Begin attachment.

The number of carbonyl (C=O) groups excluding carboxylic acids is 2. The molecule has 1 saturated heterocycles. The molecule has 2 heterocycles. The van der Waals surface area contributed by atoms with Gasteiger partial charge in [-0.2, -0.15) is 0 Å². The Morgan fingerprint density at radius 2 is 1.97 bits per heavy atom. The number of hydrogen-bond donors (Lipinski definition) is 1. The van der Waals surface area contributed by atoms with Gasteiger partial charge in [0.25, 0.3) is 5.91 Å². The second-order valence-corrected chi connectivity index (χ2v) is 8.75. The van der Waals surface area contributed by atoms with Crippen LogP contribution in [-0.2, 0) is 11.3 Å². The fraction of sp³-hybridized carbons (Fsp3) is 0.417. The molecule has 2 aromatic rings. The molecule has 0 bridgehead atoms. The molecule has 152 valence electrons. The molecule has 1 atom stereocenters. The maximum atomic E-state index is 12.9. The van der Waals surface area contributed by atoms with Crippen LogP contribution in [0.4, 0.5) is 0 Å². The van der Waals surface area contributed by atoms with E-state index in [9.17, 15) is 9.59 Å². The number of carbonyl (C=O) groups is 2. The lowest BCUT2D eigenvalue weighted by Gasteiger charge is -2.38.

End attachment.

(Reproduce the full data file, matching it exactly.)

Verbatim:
The number of carbonyl (C=O) groups excluding carboxylic acids is 2. The molecule has 1 saturated heterocycles. The molecule has 2 heterocycles. The van der Waals surface area contributed by atoms with Gasteiger partial charge in [-0.2, -0.15) is 0 Å². The Morgan fingerprint density at radius 2 is 1.97 bits per heavy atom. The number of hydrogen-bond donors (Lipinski definition) is 1. The van der Waals surface area contributed by atoms with Gasteiger partial charge in [0.25, 0.3) is 5.91 Å². The second-order valence-corrected chi connectivity index (χ2v) is 8.75. The van der Waals surface area contributed by atoms with Crippen LogP contribution in [-0.2, 0) is 11.3 Å². The fraction of sp³-hybridized carbons (Fsp3) is 0.417. The molecule has 2 aromatic rings. The molecule has 0 bridgehead atoms. The molecule has 152 valence electrons. The molecule has 1 atom stereocenters. The maximum atomic E-state index is 12.9. The van der Waals surface area contributed by atoms with Crippen LogP contribution in [0.4, 0.5) is 0 Å². The van der Waals surface area contributed by atoms with E-state index in [9.17, 15) is 9.59 Å². The number of carbonyl (C=O) groups is 2. The lowest BCUT2D eigenvalue weighted by Gasteiger charge is -2.38.